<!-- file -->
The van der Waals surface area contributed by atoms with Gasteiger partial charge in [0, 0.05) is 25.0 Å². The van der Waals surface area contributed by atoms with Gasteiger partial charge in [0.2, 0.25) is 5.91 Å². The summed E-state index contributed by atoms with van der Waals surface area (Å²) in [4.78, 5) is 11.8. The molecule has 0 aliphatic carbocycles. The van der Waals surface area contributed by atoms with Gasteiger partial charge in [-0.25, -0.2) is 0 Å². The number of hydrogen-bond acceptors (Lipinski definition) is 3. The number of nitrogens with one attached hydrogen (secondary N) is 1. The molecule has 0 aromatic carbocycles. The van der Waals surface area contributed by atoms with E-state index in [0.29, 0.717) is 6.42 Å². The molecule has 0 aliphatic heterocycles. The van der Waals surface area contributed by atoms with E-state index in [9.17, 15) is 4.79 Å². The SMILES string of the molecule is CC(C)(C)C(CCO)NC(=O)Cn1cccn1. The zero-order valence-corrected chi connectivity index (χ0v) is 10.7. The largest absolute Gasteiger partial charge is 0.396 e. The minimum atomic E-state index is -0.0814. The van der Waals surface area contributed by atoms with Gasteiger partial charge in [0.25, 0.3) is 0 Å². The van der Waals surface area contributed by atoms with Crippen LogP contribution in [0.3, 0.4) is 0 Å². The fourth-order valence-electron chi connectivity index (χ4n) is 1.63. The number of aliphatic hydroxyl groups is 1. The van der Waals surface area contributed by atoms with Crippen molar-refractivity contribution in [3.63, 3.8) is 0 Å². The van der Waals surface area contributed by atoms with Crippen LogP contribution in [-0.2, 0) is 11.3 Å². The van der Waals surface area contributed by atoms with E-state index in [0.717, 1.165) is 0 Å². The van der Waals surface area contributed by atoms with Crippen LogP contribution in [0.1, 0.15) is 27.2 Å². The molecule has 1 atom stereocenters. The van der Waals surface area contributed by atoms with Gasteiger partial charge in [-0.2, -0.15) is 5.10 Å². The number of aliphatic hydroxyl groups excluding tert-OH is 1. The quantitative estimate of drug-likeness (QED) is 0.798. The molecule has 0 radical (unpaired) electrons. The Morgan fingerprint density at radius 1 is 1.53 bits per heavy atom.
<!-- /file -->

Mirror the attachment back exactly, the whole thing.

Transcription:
The van der Waals surface area contributed by atoms with Gasteiger partial charge in [0, 0.05) is 25.0 Å². The van der Waals surface area contributed by atoms with Gasteiger partial charge in [0.2, 0.25) is 5.91 Å². The summed E-state index contributed by atoms with van der Waals surface area (Å²) in [4.78, 5) is 11.8. The molecule has 0 aliphatic carbocycles. The van der Waals surface area contributed by atoms with Gasteiger partial charge in [-0.25, -0.2) is 0 Å². The number of hydrogen-bond acceptors (Lipinski definition) is 3. The number of nitrogens with one attached hydrogen (secondary N) is 1. The molecule has 0 aromatic carbocycles. The van der Waals surface area contributed by atoms with E-state index in [0.29, 0.717) is 6.42 Å². The molecule has 0 aliphatic heterocycles. The van der Waals surface area contributed by atoms with E-state index in [9.17, 15) is 4.79 Å². The SMILES string of the molecule is CC(C)(C)C(CCO)NC(=O)Cn1cccn1. The zero-order valence-corrected chi connectivity index (χ0v) is 10.7. The largest absolute Gasteiger partial charge is 0.396 e. The minimum atomic E-state index is -0.0814. The van der Waals surface area contributed by atoms with Gasteiger partial charge in [0.25, 0.3) is 0 Å². The van der Waals surface area contributed by atoms with Crippen LogP contribution in [0.3, 0.4) is 0 Å². The fourth-order valence-electron chi connectivity index (χ4n) is 1.63. The number of aliphatic hydroxyl groups is 1. The van der Waals surface area contributed by atoms with Crippen molar-refractivity contribution in [3.63, 3.8) is 0 Å². The van der Waals surface area contributed by atoms with Crippen LogP contribution in [-0.2, 0) is 11.3 Å². The van der Waals surface area contributed by atoms with E-state index in [0.717, 1.165) is 0 Å². The van der Waals surface area contributed by atoms with Crippen LogP contribution in [0.1, 0.15) is 27.2 Å². The molecule has 1 atom stereocenters. The van der Waals surface area contributed by atoms with Gasteiger partial charge in [-0.2, -0.15) is 5.10 Å². The number of aliphatic hydroxyl groups excluding tert-OH is 1. The quantitative estimate of drug-likeness (QED) is 0.798. The molecule has 0 radical (unpaired) electrons. The Morgan fingerprint density at radius 1 is 1.53 bits per heavy atom.